Thursday, September 6, 2012

Role of causes and effects in scientific explanation

To: Yasuko S.
From: Geoffrey Klempner
Subject: Role of causes and effects in scientific explanation
Date: 21 April 2008 11:24

Dear Yasuko,

Thank you for your email of 11 April with the second version of your University of London Methodology essay, 'A scientific explanation is the explanation of effects by causes.' Discuss.

This is a very clear and well structured answer which shows that you have a good grasp of the issues. I have nothing to say about sections 1-3. However, section 4 was a bit brief and 'breathless', and I am not sure that we understand the role of human agency in the same way.

You are right to say that Hume analyses causation on two levels. This is how I would explain it:

1. On the objective level, a causal statement of the form 'A causes B' is true by virtue of a universal law. Hume avoids the question of how one states ceteris paribus conditions. This is a big problem in itself because A and B are particular events, whereas 'an event of type A' and 'an event of type B' are general terms which necessarily lack all the properties of actual events A and B. That's why one can't simply say, 'All cases of A are followed by B'. Arguably, precise ceteris paribus conditions can never be adequately stated. However, Hume can still assert that there 'exists' a law, albeit unstatable, by virtue of which any given causal statement is true, if indeed it is true. There is nothing else in reality, no 'influence' or 'necessary connection' or whatever.

We should observe that the idea of universal law is an extremely powerful notion. We are talking about a 'truth' which applies at all times and in all places. That does not go without saying. No-one can ever know that such a law is true, because human beings are finite. At best, we can only have inductive evidence for its truth.

2. Human beings are interested in causes. That also does not go without saying. We form our empirical beliefs by means of a process whereby an impression (e.g. a stone thrown at a window) calls up a 'lively idea' of the expected consequence (e.g. the window breaking), according to certain principles which Hume explains. This psychological account of how beliefs are formed is indeed a causal explanation (a point on which Hume has been wrongly criticized; in fact, he is being perfectly consistent in talking of causes and effects in the mental realm of ideas, then analysing these in terms of 1.).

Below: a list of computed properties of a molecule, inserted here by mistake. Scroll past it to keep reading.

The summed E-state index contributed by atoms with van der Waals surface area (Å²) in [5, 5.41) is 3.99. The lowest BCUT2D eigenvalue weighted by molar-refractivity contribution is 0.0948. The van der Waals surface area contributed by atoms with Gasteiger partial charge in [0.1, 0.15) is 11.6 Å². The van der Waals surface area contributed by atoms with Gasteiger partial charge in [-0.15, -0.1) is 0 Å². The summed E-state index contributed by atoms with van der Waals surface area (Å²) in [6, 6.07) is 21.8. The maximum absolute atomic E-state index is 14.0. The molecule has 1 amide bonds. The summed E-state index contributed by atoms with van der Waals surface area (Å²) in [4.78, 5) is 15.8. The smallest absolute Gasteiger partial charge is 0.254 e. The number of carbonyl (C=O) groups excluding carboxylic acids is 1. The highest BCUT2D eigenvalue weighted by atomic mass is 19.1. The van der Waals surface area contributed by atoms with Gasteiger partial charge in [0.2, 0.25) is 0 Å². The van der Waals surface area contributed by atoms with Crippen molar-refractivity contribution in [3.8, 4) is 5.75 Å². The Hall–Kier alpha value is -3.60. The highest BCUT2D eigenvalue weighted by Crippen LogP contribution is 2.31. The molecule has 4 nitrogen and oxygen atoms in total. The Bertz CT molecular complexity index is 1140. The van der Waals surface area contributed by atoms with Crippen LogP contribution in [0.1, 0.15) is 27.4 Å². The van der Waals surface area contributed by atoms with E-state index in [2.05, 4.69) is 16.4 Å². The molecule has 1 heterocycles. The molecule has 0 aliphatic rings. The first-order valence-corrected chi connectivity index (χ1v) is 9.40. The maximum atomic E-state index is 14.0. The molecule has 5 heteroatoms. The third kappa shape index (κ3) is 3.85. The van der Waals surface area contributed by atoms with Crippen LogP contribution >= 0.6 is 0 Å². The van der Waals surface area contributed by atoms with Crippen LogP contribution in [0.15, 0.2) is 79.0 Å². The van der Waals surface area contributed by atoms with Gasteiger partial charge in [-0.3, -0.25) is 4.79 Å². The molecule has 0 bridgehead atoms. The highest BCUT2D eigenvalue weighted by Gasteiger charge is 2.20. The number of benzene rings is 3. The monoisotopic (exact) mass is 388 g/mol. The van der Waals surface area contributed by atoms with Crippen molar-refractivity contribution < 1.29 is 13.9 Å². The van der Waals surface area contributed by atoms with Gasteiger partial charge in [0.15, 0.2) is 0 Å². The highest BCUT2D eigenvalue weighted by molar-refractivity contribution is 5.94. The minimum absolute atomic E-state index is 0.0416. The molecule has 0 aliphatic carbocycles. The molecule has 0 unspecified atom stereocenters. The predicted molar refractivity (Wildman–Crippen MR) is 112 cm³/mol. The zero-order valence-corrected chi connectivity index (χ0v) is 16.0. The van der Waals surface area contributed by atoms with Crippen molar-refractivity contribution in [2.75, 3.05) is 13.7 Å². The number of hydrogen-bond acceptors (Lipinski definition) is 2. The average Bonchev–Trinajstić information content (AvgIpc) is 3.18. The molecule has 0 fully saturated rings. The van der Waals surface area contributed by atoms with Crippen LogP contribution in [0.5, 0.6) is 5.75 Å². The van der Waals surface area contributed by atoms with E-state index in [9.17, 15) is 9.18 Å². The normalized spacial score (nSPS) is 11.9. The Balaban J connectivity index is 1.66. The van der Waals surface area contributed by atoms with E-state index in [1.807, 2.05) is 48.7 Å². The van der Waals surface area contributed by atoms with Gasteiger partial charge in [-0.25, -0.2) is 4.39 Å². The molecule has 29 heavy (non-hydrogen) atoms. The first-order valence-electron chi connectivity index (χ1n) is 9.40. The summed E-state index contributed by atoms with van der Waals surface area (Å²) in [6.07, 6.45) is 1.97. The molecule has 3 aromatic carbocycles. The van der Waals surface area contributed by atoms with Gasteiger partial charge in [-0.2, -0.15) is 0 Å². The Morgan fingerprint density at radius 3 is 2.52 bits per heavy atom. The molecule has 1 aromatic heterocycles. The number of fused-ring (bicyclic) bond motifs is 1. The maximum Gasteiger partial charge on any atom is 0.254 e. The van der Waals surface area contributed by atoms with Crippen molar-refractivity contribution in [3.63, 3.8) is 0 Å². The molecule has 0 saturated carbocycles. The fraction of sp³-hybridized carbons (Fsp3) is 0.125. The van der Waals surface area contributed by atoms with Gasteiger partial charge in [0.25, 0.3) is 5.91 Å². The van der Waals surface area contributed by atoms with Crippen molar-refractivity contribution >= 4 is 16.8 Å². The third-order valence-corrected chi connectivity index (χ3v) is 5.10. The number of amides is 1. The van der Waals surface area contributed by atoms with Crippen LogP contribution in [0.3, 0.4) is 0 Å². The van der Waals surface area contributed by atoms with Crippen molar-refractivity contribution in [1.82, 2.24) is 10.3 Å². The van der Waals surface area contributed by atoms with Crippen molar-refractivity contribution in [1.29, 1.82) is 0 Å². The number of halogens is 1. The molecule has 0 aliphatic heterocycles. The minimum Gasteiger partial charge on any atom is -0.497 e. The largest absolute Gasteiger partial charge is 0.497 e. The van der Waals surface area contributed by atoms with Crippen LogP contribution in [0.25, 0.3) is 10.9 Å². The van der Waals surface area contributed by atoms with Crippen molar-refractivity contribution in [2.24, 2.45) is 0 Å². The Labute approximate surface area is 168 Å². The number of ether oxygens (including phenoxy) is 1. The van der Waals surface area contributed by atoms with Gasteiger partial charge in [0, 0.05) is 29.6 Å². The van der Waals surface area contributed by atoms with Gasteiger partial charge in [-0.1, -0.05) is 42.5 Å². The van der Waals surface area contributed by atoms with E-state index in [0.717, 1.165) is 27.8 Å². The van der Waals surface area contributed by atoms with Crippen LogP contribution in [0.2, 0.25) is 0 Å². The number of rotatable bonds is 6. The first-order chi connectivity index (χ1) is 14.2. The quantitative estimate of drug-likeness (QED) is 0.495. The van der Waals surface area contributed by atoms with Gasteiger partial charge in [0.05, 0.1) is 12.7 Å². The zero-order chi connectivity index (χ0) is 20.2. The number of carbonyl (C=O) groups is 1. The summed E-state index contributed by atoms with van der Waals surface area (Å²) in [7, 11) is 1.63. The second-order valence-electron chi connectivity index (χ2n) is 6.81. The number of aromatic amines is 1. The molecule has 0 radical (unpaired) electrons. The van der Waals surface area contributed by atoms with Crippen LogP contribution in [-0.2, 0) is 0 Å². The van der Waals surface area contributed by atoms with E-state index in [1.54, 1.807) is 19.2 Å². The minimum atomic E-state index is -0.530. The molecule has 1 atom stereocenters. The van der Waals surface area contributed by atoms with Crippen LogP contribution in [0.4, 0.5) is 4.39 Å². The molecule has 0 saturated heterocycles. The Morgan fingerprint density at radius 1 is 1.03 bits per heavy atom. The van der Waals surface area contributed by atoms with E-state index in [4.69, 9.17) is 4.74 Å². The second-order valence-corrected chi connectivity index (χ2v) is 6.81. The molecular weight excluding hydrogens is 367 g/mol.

If one imagined a race of intelligent trees, then it seems that they could do this too. For example, they learn from experience to form the lively idea of rain from the impression of the sky becoming dark with clouds.

However, the point I was trying to make about agency is more contentious than anything Hume claims. It is that in order to form the full-blooded notion of a 'cause' it is necessary to be a physical agent, capable of intervening in the world, and not just a passive observer thinking (= 'mental agency') about what it observes.

It would seem to follow that if we (per impossibile) were not physical agents, then the only kind of 'explanation' we could be interested in is one which was perfectly symmetrical with prediction. Do you agree with that? I'm not sure I do.

How is it that we are so good at identifying 'the' cause of something, when we are dealing with complex conditions? Consider the role of causation in the law: what was it that 'caused' the car crash, the stormy weather, the road works, the lazy mechanic who didn't adjust the brakes properly, the inattentive driver, the reckless pedestrian, etc. etc.? All these conditions were required for the car crash to occur, but we don't say that it was 'caused' by the weather or the road works.

One might try to apply J.L. Mackie's definition of 'cause' in terms of an 'INUS condition', an 'insufficient but necessary part of an unnecessary but sufficient condition'. But exactly *which* part? that's the question. (For Mackie, see the Stanford Encyclopedia article on 'Probabilistic Causation'.) The law is concerned to punish and deter, so we are led to identify the bad action or decision by a human agent as 'the' cause, although as in this case, we may have to accept that there are several 'causes', which played a lesser or greater part.

Salmon's account seems to have a lot going for it because we are interested in 'mechanisms', and this goes deeper than simply the ability to predict. Wouldn't intelligent trees be interested in mechanisms too? Yes, up to a point. Mechanism gives detail, in terms of which one can distinguish deeper, fuller explanations from more superficial ones. Maybe this is enough and one doesn't need to factor in the extra variable of human physical agency.

So, you see, this is not such an easy issue to resolve. I think that the thing to say is that the fact that we are physical agents is significant in analysing our concept of a 'cause', but it is not totally clear whether, if counterfactually one removed the element of physical agency, there might still be a role for a notion of cause which goes beyond the simple D-N model as Salmon claims.

In analysing causation we are not dealing with a 'cut and dried' issue but a deep philosophical problem. In an exam, it is perfectly OK to recognize this, to admit that your view is not settled and that you are aware of conflicting considerations. If I had to answer this question, I guess that is what I would say.

All the best,

Geoffrey